Pima County offers legal, rent assistance to tenants & landlords
Pima County officials have created a new program to help renters facing eviction, offering legal aid along with rent and utility assistance.
Even as the CDC said last week that it will block evictions for non-payment, renewing an order that expired at the end of July, the Emergency Eviction Legal Services program is part of a larger effort to mitigate or prevent evictions in the county, backed by funding from the federal government. This includes the Tucson and Pima County Eviction Prevention/Rental Assistance and Utility Relief Program, supported with $27.1 million managed by the Community Investment Corporation.
The EELS program is funded by part of the American Rescue Plan Act, passed by Congress in March. As part of the $1.86 trillion bill, the federal government allocated $21.6 billion for emergency rental assistance. Of that, an estimated $787 million went to Arizona to cover housing expenses, and about $102 million went directly to Pima County, with another $102 million expected.
So far, Pima County and the Tucson city officials have managed 16,160 prevention requests—up nearly 1,000 from Friday—and has committed to nearly $21.5 million in funding to cover rental payments and utilities. This local effort has already covered about $1.2 million in utilities, and another $15.8 million in rent assistance.
At least 3,234 cases have already been covered by the program, and officials said that they are currently working through a backlog of nearly 5,000 applicants since the program began in April. Officials said that it will take two to three months to work through that line.
There have been about 2,788 eviction filings here in 2021, according to data from the Pima County.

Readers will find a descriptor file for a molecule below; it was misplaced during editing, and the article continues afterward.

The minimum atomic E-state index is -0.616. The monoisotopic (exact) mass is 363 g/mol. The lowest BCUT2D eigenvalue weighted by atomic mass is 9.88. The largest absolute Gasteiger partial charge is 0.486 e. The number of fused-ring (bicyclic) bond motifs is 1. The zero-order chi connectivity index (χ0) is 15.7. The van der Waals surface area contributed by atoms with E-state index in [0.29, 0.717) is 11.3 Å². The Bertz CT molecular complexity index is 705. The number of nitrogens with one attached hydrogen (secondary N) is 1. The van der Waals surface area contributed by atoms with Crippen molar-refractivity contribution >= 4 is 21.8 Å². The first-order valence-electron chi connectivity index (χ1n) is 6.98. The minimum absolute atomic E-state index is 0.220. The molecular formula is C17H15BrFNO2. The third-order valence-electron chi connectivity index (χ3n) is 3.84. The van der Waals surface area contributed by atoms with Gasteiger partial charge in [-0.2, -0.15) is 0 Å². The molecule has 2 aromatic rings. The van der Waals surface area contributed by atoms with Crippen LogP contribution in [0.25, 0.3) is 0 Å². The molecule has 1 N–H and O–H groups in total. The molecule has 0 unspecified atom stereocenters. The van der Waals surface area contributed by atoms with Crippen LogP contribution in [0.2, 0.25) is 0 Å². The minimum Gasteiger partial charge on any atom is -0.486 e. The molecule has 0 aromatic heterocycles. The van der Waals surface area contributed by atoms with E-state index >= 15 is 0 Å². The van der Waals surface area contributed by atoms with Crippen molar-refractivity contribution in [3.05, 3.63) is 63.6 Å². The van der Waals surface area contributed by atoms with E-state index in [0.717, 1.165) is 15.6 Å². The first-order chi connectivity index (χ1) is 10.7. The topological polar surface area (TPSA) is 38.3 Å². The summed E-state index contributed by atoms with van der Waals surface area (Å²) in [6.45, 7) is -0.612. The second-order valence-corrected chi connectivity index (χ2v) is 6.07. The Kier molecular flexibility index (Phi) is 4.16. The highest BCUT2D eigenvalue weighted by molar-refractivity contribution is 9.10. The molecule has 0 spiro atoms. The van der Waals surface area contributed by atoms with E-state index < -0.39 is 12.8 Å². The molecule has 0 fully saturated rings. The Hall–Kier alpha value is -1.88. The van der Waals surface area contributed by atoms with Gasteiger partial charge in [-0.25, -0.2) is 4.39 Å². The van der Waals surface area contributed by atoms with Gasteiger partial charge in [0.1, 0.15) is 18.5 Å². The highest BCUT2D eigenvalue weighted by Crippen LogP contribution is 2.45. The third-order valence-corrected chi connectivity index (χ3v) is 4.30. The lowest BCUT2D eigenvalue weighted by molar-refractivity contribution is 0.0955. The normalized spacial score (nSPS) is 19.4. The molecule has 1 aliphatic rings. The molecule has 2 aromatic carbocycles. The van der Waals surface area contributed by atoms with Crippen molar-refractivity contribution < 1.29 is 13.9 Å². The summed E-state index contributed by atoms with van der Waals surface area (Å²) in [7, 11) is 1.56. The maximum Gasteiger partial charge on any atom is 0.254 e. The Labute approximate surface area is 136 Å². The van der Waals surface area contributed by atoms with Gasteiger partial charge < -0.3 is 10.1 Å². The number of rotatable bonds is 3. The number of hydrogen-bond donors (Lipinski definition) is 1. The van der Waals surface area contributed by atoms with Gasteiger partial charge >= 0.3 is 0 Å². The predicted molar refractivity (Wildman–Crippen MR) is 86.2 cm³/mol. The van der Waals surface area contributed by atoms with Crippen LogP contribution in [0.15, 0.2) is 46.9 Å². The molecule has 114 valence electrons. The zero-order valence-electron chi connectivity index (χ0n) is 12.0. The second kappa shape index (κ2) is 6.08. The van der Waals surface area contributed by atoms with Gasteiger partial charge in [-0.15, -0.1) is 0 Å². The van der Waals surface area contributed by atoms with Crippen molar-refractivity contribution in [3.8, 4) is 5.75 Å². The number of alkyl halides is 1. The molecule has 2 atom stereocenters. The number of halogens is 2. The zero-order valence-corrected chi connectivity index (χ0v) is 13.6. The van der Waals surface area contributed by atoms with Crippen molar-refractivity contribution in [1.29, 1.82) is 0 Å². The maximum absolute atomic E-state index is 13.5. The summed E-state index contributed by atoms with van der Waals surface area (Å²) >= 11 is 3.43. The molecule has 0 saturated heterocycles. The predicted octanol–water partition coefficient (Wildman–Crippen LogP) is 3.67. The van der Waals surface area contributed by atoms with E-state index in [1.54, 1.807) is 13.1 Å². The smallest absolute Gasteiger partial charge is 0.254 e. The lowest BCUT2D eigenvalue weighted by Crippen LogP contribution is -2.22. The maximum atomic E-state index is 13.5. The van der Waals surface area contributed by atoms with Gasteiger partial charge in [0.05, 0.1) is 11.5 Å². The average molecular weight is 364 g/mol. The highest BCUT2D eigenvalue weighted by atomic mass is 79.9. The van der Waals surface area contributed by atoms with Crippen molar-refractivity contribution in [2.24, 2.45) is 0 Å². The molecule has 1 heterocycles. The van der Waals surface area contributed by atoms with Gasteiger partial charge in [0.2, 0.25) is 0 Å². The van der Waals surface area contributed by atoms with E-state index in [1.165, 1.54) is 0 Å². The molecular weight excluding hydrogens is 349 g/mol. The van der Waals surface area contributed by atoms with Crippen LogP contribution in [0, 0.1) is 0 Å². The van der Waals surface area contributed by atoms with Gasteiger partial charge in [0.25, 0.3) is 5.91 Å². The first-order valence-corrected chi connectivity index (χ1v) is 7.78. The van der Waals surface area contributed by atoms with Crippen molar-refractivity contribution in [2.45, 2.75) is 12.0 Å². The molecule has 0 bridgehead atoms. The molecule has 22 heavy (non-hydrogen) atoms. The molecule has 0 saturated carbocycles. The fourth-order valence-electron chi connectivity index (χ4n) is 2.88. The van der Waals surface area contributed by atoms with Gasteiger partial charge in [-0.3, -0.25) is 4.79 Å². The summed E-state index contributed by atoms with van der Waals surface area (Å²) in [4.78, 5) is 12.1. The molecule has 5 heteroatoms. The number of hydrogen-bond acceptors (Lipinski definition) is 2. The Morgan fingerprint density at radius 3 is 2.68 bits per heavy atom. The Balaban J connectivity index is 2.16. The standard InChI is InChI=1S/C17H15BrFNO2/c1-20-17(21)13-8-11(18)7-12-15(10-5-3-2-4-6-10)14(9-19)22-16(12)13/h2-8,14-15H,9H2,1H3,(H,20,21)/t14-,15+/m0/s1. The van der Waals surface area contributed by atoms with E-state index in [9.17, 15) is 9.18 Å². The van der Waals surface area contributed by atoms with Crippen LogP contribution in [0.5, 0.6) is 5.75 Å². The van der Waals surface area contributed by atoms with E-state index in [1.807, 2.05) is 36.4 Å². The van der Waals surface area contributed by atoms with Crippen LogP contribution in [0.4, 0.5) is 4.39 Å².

Data from the county also shows that about 783 writs of restitution, a step in the process of evicting someone, have been issued by the court, and Pima County constables, who enforce eviction orders, have completed 659 evictions this year. Overall, county figures show that judgements and writs have decreased since January.
As the COVID-19 outbreak knocked out the economy, millions found themselves jobless and unable to pay rent, and on September 2020, the Centers for Disease Control and Prevention issued an order temporarily halting residential evictions. However, for most of the last year, the moratorium has been on the chopping block again and again, as the first December deadline passed, and the order was renewed in January and March. The order was finally set to expire on July 31 after Congress decided not to extend the order by law, preferring to go on an August break rather than consider another moratorium.
However, on Tuesday, the CDC announced a new moratorium that would cover areas with "high" or "substantial" spread of coronavirus—including Pima County.
The emergence of the Delta variant has led to a rapid acceleration of community transmission in the United States, putting more Americans at increased risk, especially if they are unvaccinated," said CDC Director Dr. Rochelle Walensky.
"This moratorium is the right thing to do to keep people in their homes and out of congregate settings where COVID-19 spreads. It is imperative that public health authorities act quickly to mitigate such an increase of evictions, which could increase the likelihood of new spikes in SARS-CoV-2 transmission. Such mass evictions and the attendant public health consequences would be very difficult to reverse," Walensky said in a news release.
The CDC's order came as the Biden administration strains to get funding awarded to the states to individual tenants and homeowners.
Data from the U.S. Treasury shows that while Arizona has received $289.6 million for emergency rental assistance from the Biden administration, only about $4.4 million has been disbursed by the state, said U.S. Rep. Raúl Grijalva.
"As the delta variant spreads across Arizona, it’s irresponsible and inhumane to evict people from their homes and turn them out on the streets," Grijalva said. "It doesn’t need to be this way. The State received millions in emergency rental assistance thanks to the American Rescue Plan but has consistently failed to distribute the money in a timely manner to those in need." Grijalva pushed the governor to reissue a statewide moratorium on evictions and foreclosures, and said state and local courts should pause eviction hearings "until tenants and landlords can seek and access emergency rental assistance."